“The Accidental Prime Minister: The Making and Unmaking of Manmohan Singh” generated plenty of public commotion when it was released, hardly coincidentally, in the midst of India’s general elections in 2014 – elections which signified the end to a particularly dismal term of Congress rule. The book was said to have confirmed what the entire nation seemed to have assumed all along – that Manmohan Singh was a weak PM who had to kowtow to Congress party supremo Sonia Gandhi.
“The Accidental Prime Minister” was written by Sanjaya Baru, the PM’s media adviser from 2004 to 2008, the UPA’s first term in office. Baru’s job was to manage the PMO’s media relations, and this book is an informal extension of that very job description.
The book is a self-professed defence of Manmohan Singh. Baru states right at the beginning of his memoir – that he had started writing it only to correct the public image of Manmohan Singh. He says that although he had “never planned to write a book about my eventful time in the PMO”, he “yielded to their [Chiki Sarkar and Kamini Mahadevan of Penguin Books India] persuasions [to pen down a memoir]” because of his “own sense of profound sadness as I watched Manmohan Singh being unfairly treated as an object of public ridicule during his second term as prime minister”. He says the PM “did not deserve this fate”, and goes on to narrate in great detail his story of how he came to know Manmohan Singh, and his experiences of working for him.
Which is why I don’t understand the official statements that dismissed the book as “a work of fiction”. Both the Prime Minister’s Office and Manmohan Singh’s family criticized the book and questioned the author’s intentions. The latter said it was nothing more than the rant of a disgruntled employee.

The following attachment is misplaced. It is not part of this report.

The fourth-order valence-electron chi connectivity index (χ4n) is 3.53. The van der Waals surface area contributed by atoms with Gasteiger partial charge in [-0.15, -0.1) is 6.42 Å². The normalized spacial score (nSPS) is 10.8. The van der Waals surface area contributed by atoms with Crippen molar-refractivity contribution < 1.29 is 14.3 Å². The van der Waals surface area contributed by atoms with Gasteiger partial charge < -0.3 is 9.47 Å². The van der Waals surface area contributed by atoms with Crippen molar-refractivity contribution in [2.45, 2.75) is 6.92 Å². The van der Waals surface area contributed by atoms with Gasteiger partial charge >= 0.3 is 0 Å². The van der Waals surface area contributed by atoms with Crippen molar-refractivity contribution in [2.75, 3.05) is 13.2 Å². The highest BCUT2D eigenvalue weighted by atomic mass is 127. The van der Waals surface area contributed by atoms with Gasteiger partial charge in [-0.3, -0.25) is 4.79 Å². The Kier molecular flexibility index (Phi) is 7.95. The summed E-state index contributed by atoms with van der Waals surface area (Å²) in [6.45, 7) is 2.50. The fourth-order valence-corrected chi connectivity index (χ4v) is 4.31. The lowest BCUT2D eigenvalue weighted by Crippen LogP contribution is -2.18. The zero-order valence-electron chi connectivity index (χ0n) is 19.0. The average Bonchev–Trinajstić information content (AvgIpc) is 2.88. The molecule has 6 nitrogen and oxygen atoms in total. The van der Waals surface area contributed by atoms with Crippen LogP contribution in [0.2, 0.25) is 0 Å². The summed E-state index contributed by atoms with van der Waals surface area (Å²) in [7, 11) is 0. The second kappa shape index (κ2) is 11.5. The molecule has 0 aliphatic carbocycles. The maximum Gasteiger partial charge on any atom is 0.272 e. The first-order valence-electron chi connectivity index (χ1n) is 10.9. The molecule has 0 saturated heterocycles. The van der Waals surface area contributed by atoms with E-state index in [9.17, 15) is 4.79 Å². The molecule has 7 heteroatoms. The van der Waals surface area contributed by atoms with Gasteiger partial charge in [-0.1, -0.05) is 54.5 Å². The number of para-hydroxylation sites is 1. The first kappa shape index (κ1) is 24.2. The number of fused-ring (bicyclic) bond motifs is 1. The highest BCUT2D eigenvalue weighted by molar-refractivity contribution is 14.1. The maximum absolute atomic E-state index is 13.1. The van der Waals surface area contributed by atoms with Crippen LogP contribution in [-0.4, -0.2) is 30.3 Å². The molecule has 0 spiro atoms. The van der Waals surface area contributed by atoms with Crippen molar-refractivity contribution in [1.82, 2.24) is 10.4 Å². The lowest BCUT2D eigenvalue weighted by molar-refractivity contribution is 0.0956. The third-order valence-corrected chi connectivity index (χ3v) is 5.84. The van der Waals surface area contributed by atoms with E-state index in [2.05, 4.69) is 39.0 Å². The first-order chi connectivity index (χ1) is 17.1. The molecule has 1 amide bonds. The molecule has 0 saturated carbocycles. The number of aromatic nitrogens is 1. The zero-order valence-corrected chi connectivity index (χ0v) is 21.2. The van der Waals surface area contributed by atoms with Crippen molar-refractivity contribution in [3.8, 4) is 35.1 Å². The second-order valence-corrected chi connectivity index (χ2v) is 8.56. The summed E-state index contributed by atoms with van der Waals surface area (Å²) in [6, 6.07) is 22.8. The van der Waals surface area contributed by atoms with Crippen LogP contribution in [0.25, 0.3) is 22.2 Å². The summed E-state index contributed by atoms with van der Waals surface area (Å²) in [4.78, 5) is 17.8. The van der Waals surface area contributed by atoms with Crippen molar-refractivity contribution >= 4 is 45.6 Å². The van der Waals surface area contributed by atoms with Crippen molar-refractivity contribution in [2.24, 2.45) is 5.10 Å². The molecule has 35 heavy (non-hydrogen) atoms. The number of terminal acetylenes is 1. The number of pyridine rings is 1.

Soon after the book was out, this was what the PMO had to say: “The book written by the former media adviser is an attempt to misuse a privileged position and access to high office to gain credibility and to apparently exploit it for commercial gain. The commentary smacks of fiction and coloured views of a former adviser”.
I am highly puzzled by the negative reactions, because from what I understood, Sanjaya Baru paints Manmohan Singh as this learned, highly accomplished personality who was also a wise politician and an admirable public servant.
To start with, his career was brilliant. From Punjab University to Cambridge to Oxford, his education was exotic, and mostly scholarship-fuelled. After his education, he served at Punjab University, UNCTAD, Delhi School of Economics, the IMF, and then the Government of India in various capacities. Clearly, Dr. Singh is the kind of person middle-class parents must hold up as a role model to their children.
But aside from the “his personal integrity is unquestionable” category of unidimensional tripe we have heard about Dr. Singh in the media, the book talks a lot about his political and bureaucratic skills as well.
For instance, Baru is all praise for how Dr. Singh helped keep a temperamental coalition of multiple eccentric parties in one piece. He also gives you a detailed picture of how the Civil Nuclear Agreement, one of the few UPA achievements Manmohan Singh didn’t mind taking his rightful credit for, came into being.
There were apparently many instances where Dr. Singh didn’t take credit, partly because he was indifferent to public image. He had reportedly dismissed many urges by his media advisor to spruce up his public image and be more assertive in the media. As the book will show you, the PM’s assertiveness was a complex issue owing to multiple factors. For one, there is the fact that the UPA was a fragile coalition, with the Left constantly wanting to prove its points. Then, there was the issue of the Congress party president being different from the Prime Minister.